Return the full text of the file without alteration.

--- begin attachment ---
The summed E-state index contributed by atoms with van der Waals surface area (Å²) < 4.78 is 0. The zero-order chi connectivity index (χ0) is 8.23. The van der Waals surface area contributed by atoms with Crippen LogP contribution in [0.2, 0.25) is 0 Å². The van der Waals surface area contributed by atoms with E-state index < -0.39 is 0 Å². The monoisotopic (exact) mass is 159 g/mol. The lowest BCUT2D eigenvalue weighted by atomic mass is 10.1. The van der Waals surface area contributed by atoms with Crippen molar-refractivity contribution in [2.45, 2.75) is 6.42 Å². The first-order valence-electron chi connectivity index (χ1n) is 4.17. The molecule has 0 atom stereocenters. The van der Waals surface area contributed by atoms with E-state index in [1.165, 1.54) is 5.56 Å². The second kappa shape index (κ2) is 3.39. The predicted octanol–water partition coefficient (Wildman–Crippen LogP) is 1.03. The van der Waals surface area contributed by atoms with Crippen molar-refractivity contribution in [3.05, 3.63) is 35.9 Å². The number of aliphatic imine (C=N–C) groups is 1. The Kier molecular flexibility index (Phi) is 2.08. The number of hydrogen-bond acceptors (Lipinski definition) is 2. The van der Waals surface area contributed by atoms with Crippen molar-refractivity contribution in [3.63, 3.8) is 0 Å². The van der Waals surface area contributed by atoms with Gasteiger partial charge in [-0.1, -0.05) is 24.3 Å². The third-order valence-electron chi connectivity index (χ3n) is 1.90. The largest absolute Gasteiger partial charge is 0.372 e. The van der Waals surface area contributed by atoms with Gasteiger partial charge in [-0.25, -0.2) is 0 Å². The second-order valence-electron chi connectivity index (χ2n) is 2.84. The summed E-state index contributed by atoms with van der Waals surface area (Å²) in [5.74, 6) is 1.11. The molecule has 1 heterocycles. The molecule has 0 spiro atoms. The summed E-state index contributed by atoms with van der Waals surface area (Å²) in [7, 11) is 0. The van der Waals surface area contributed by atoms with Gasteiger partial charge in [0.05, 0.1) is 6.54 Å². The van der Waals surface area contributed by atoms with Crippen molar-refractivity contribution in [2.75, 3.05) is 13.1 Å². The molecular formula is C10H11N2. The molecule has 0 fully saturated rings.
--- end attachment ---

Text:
The summed E-state index contributed by atoms with van der Waals surface area (Å²) < 4.78 is 0. The zero-order chi connectivity index (χ0) is 8.23. The van der Waals surface area contributed by atoms with Crippen LogP contribution in [0.2, 0.25) is 0 Å². The van der Waals surface area contributed by atoms with E-state index < -0.39 is 0 Å². The monoisotopic (exact) mass is 159 g/mol. The lowest BCUT2D eigenvalue weighted by atomic mass is 10.1. The van der Waals surface area contributed by atoms with Crippen molar-refractivity contribution in [2.45, 2.75) is 6.42 Å². The first-order valence-electron chi connectivity index (χ1n) is 4.17. The molecule has 0 atom stereocenters. The van der Waals surface area contributed by atoms with E-state index in [1.165, 1.54) is 5.56 Å². The second kappa shape index (κ2) is 3.39. The predicted octanol–water partition coefficient (Wildman–Crippen LogP) is 1.03. The van der Waals surface area contributed by atoms with Crippen molar-refractivity contribution in [3.05, 3.63) is 35.9 Å². The number of aliphatic imine (C=N–C) groups is 1. The Kier molecular flexibility index (Phi) is 2.08. The number of hydrogen-bond acceptors (Lipinski definition) is 2. The van der Waals surface area contributed by atoms with Crippen molar-refractivity contribution in [3.63, 3.8) is 0 Å². The van der Waals surface area contributed by atoms with Gasteiger partial charge in [-0.1, -0.05) is 24.3 Å². The third-order valence-electron chi connectivity index (χ3n) is 1.90. The largest absolute Gasteiger partial charge is 0.372 e. The van der Waals surface area contributed by atoms with Gasteiger partial charge in [-0.25, -0.2) is 0 Å². The second-order valence-electron chi connectivity index (χ2n) is 2.84. The summed E-state index contributed by atoms with van der Waals surface area (Å²) in [5.74, 6) is 1.11. The molecule has 1 heterocycles. The molecule has 0 spiro atoms. The summed E-state index contributed by atoms with van der Waals surface area (Å²) in [7, 11) is 0. The van der Waals surface area contributed by atoms with Gasteiger partial charge in [0.05, 0.1) is 6.54 Å². The van der Waals surface area contributed by atoms with Crippen molar-refractivity contribution in [2.75, 3.05) is 13.1 Å². The molecular formula is C10H11N2. The molecule has 0 fully saturated rings.